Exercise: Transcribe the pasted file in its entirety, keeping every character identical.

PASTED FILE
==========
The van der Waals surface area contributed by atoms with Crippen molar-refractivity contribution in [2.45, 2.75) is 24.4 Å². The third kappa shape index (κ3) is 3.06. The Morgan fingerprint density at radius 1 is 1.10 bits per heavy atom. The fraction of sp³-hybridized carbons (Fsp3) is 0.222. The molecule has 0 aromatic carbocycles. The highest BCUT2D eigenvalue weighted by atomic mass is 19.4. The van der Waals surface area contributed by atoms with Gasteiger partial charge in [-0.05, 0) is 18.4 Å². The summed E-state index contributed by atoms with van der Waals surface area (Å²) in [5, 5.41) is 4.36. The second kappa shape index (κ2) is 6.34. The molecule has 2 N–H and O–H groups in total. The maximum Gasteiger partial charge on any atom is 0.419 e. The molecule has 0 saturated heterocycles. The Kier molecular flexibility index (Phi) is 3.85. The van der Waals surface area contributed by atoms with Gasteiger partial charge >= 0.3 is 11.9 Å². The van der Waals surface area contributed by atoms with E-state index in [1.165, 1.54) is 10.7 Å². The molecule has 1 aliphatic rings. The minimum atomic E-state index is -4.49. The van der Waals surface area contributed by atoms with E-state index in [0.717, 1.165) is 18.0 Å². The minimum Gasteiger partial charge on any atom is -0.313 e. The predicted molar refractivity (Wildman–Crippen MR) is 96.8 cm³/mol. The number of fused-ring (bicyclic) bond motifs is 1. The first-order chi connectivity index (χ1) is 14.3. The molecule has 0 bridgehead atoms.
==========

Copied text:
The van der Waals surface area contributed by atoms with Crippen molar-refractivity contribution in [2.45, 2.75) is 24.4 Å². The third kappa shape index (κ3) is 3.06. The Morgan fingerprint density at radius 1 is 1.10 bits per heavy atom. The fraction of sp³-hybridized carbons (Fsp3) is 0.222. The molecule has 0 aromatic carbocycles. The highest BCUT2D eigenvalue weighted by atomic mass is 19.4. The van der Waals surface area contributed by atoms with Gasteiger partial charge in [-0.05, 0) is 18.4 Å². The summed E-state index contributed by atoms with van der Waals surface area (Å²) in [5, 5.41) is 4.36. The second kappa shape index (κ2) is 6.34. The molecule has 2 N–H and O–H groups in total. The maximum Gasteiger partial charge on any atom is 0.419 e. The molecule has 0 saturated heterocycles. The Kier molecular flexibility index (Phi) is 3.85. The van der Waals surface area contributed by atoms with Gasteiger partial charge >= 0.3 is 11.9 Å². The van der Waals surface area contributed by atoms with E-state index in [1.165, 1.54) is 10.7 Å². The molecule has 1 aliphatic rings. The minimum atomic E-state index is -4.49. The van der Waals surface area contributed by atoms with E-state index in [0.717, 1.165) is 18.0 Å². The minimum Gasteiger partial charge on any atom is -0.313 e. The predicted molar refractivity (Wildman–Crippen MR) is 96.8 cm³/mol. The number of fused-ring (bicyclic) bond motifs is 1. The first-order chi connectivity index (χ1) is 14.3. The molecule has 0 bridgehead atoms.